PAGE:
“Soldier On” should be “F### Off”

Many workers continue to work when sick. This is called presenteeism and in a time of infection pandemic, is a major problem. Many countries have addressed the COVID19 risks of presenteeism by requiring people to work from home if they can. In Australia, the message is not totally working with people ignoring the rules for … Continue reading ““Soldier On” should be “F### Off””

More data means a stronger case for change in workplace health and safety

SafetyAtWorkBlog tries to include links to original data and reports wherever possible. Last week the Australian Institute of Health and Welfare (AIHW) released its 2020 data insights report. There is a lot in it, and some relates to workplace risks. Perhaps the most useful section is the chapter of Social Determinants of Health (SDH). For …

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Important gig economy report unlikely to affect change

Then current coronavirus pandemic has disrupted workplaces around the world with those most effected being low socioeconomic sectors, including those working on a casual basis or in precarious, gig occupations. Last week the Victorian Government received the final report from its Inquiry into the Victorian On-Demand Workforce. This report is likely to be crucial in …

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No OHS voice in this paper

Occupational health and safety (OHS) has always been part of the politics of industrial relations (IR) but it has rarely understood which part it plays as it has never really stood on its own two feet. In Australia, OHS advocates have been, primarily, from within the trade union movement. And for OHS professionals that was …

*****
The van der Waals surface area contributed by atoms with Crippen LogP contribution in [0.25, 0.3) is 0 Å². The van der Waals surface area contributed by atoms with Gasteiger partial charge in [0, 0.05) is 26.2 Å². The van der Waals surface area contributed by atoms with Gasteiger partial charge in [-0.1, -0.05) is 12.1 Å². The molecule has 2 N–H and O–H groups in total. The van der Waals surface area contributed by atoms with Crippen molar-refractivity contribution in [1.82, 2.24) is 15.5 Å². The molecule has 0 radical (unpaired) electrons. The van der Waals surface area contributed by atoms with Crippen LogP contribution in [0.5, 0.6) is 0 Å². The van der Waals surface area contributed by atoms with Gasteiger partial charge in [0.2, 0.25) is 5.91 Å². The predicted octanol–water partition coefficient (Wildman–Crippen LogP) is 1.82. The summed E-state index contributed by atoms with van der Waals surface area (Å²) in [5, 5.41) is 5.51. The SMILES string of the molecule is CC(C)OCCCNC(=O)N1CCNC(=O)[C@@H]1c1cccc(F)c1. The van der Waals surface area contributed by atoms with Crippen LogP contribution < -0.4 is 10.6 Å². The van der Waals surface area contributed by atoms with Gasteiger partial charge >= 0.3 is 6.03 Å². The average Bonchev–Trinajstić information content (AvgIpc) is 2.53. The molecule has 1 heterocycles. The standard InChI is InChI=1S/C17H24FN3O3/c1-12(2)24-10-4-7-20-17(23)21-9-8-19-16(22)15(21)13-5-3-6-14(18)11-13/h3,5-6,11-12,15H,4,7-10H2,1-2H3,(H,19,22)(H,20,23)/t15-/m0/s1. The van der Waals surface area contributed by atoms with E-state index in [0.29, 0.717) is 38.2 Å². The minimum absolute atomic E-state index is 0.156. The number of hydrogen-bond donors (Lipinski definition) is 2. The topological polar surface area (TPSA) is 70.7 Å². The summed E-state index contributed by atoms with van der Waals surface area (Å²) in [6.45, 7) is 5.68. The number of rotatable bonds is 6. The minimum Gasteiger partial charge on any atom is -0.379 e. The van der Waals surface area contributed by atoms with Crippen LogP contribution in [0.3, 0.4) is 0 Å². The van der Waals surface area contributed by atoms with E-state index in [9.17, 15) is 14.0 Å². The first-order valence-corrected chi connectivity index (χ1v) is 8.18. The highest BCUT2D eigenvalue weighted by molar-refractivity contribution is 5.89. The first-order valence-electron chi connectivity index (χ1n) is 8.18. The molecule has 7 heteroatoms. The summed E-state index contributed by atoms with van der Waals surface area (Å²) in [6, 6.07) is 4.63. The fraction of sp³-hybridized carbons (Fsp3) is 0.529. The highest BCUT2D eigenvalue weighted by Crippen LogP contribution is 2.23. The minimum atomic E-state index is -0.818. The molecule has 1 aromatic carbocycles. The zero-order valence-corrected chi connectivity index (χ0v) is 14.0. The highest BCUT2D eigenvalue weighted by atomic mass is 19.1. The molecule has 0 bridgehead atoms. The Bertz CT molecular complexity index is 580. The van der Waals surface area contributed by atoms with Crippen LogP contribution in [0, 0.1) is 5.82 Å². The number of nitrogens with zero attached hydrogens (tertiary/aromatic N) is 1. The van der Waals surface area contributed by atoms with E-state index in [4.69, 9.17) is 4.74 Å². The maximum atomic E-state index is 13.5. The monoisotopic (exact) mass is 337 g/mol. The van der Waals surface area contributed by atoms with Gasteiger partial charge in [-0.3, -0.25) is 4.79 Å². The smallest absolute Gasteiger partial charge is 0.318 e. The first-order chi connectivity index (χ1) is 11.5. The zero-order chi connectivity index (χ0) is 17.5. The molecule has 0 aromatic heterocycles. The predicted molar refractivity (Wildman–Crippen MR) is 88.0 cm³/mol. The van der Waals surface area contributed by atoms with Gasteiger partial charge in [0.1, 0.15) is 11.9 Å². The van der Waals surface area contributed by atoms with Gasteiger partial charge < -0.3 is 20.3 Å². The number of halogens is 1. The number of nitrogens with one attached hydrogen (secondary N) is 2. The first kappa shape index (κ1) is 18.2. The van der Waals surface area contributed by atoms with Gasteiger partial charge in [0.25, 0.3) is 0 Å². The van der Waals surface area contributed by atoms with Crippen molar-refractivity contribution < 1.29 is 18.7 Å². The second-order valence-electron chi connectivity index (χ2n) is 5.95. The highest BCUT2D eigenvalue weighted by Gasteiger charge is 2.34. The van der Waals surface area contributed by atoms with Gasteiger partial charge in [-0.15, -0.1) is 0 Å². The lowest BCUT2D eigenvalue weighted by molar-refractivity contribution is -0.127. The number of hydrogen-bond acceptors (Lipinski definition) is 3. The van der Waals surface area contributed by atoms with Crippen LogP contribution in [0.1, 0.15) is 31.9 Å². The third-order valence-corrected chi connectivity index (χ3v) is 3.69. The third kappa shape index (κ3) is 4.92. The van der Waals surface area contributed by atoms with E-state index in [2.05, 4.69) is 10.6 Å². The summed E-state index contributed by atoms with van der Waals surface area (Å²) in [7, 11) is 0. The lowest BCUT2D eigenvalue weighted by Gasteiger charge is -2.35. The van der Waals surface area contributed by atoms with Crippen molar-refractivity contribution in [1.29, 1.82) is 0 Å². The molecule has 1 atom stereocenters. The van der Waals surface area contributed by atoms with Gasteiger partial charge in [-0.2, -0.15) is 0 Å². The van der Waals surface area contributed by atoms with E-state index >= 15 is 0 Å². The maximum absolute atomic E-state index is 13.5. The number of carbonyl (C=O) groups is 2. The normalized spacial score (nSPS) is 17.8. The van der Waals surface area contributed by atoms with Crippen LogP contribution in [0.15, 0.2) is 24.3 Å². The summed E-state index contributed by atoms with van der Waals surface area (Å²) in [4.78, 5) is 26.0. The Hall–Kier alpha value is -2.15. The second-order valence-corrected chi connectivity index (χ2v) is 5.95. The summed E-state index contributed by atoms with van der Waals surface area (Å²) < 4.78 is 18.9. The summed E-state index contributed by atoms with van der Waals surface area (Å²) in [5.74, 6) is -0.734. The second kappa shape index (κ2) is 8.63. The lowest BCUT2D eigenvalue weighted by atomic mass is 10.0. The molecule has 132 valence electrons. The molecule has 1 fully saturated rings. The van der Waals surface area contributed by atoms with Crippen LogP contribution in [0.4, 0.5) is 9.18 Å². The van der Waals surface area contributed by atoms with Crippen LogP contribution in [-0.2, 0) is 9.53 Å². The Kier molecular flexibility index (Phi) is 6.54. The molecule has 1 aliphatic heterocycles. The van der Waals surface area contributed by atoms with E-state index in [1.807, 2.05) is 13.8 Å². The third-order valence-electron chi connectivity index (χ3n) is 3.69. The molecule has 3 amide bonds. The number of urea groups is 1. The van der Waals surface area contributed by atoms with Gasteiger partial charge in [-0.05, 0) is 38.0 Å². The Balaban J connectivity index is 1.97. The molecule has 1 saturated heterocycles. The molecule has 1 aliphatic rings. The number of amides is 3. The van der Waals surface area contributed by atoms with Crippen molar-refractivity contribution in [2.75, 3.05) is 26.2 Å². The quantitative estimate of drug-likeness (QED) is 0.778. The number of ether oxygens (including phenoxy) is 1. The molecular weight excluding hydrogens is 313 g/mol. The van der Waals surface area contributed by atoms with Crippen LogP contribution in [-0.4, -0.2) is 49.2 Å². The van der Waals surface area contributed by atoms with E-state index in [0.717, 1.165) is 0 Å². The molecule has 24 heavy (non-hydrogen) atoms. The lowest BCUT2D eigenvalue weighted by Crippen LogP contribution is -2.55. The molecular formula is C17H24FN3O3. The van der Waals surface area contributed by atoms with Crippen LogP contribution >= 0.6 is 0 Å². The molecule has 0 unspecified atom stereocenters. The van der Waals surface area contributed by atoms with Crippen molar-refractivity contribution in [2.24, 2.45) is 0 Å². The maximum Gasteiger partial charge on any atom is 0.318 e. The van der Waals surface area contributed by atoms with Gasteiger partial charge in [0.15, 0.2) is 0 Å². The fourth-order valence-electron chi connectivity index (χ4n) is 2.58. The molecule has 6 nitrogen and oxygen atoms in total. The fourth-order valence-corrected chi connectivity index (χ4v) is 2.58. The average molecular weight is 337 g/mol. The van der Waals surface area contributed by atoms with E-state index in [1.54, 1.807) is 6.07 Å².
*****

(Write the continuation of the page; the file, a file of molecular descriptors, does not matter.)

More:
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Work that is meaningful, secure and safe

Occupational health and safety (OHS) is integral to how work and job should be designed in the post-COVID19 world, but you wouldn’t know it from the current discussions in the media. On May 13, 2020, the day after a major economic statement from Treasurer Josh Frydenberg, Jennifer Westacott, Chief Executive of the Business Council of …

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What is needed to get us out of this crisis

As parts of the world begin to emerge from the disruption and lockdowns of COVID19 some academics and experts are advising that the future must be built on the past but should not seek to replicate it. Over a dozen prominent, global academics (listed below) have written a discussion paper to be published in the Economic …

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The next gig job must be safer and healthier

A lot of focus is currently on casual workers as their jobs disappear due to the responses to the COVID19 coronavirus. Australia has around 2.6 million of them and there are many more workers who may be classified as Part Time but operate on uncertain rosters and are, in reality, as precarious as casual employees. …

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